Limited salmon numbers, sea lion population making tough season - KPTV - FOX 12

Limited salmon numbers, sea lion population making tough season for coastal fishermen

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ASTORIA, OR (KPTV) -

A tough couple years for Oregon salmon runs have prompted Governor Kate Brown to ask the government for federal disaster relief.

Governor Brown, along with Governor Jerry Brown of California, recently submitted a request to U.S. Commerce Secretary Wilbur Ross for a declaration of a “catastrophic regional fishery disaster,” and a commercial fishery failure.

The request comes after the National Marine Fisheries Service closed the southern half of the Oregon coast to commercial salmon fishing to protect dwindling stocks of Chinook salmon on the Klamath River.

“When you look at the Klamath situation, it affects fisheries all up and down the coast,” said Steve Fick, who owns Fishhawk Fisheries in Astoria.

Executive Director of the Port of Astoria Jim Knight said the south coast closure will likely mean more fishing boats competing for limited numbers of salmon on the north coast.

“The most likely scenario that we’ll see will be increased fishermen from the southern coastal waters moving up into the mouth of the Columbia and up the Columbia River,” said Knight. “It’s going to be an additional stressor on the available fish stocks, and more competition.”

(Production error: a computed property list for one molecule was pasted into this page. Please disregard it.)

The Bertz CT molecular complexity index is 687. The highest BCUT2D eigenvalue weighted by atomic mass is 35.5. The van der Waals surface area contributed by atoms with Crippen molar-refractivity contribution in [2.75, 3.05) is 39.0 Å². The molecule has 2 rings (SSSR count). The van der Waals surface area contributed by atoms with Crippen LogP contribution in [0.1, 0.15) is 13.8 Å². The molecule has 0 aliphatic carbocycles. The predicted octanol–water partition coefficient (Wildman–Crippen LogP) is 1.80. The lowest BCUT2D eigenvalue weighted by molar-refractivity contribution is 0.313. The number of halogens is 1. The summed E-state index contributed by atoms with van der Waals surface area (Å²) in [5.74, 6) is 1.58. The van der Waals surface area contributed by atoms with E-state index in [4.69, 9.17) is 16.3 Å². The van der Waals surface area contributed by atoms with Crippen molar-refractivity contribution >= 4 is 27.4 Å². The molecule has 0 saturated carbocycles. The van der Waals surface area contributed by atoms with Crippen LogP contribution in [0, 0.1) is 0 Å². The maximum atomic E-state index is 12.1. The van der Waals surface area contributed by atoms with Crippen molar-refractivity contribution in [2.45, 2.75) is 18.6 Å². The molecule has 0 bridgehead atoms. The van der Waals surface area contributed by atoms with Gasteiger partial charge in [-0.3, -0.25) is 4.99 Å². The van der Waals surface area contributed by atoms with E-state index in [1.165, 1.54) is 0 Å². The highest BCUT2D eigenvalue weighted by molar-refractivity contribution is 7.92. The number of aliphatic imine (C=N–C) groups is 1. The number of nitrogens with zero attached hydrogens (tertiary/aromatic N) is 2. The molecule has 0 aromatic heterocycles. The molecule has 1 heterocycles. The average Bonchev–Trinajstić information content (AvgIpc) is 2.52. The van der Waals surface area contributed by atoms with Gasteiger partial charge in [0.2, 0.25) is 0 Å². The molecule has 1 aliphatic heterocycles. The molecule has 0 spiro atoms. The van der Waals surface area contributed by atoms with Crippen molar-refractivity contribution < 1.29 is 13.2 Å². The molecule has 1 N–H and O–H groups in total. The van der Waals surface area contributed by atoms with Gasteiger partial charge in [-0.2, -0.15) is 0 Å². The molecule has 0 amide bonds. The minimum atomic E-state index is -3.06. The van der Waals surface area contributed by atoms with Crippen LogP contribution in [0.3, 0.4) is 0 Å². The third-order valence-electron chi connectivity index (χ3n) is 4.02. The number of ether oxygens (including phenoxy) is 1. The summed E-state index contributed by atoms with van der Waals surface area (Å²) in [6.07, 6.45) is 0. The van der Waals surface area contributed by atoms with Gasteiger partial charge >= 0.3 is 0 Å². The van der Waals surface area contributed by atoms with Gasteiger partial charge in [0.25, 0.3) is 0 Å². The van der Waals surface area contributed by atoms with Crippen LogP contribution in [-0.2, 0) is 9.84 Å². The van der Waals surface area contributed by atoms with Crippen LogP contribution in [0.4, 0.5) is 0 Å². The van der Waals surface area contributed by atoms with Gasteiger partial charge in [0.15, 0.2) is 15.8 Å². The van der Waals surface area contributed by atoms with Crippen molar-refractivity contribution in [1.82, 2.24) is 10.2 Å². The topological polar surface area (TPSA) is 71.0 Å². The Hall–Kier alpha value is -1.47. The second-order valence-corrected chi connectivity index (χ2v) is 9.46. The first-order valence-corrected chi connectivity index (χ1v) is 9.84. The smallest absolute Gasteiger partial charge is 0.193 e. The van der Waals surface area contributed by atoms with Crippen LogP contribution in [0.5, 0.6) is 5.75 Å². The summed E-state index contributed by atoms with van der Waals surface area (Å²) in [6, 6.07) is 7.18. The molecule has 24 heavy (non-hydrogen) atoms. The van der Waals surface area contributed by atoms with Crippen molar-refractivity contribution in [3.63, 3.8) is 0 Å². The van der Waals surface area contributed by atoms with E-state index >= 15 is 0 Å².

According to the Governor’s office, state figures showed Oregon fishermen caught $4.3 million worth of chinook salmon in 2016, which is $3 million less than the average catch from 2011-2015.

The forecast catch for 2017 is $1.6 million less than the year before.

“The sense that I have from our local fisherman is they feel like they’re attack from every direction,” said Knight.

Along with the fisheries closure, local salmon fishermen are also fighting a growing population of sea lions, who have overrun the mouth of the Columbia River, and also have a voracious appetite for salmon.

“They’ll come swim up and they’ll just run straight down your net and you can see them ripping holes and grabbing your fish. It’s a constant battle,” said Kyle Smith, a fisherman from Astoria.

Knight has lobbied federal and state agencies to come up with a plan to manage the sea lion population, and is cautiously optimistic about disaster relief, which he believes will help mitigate some of the losses felt by coastal communities.

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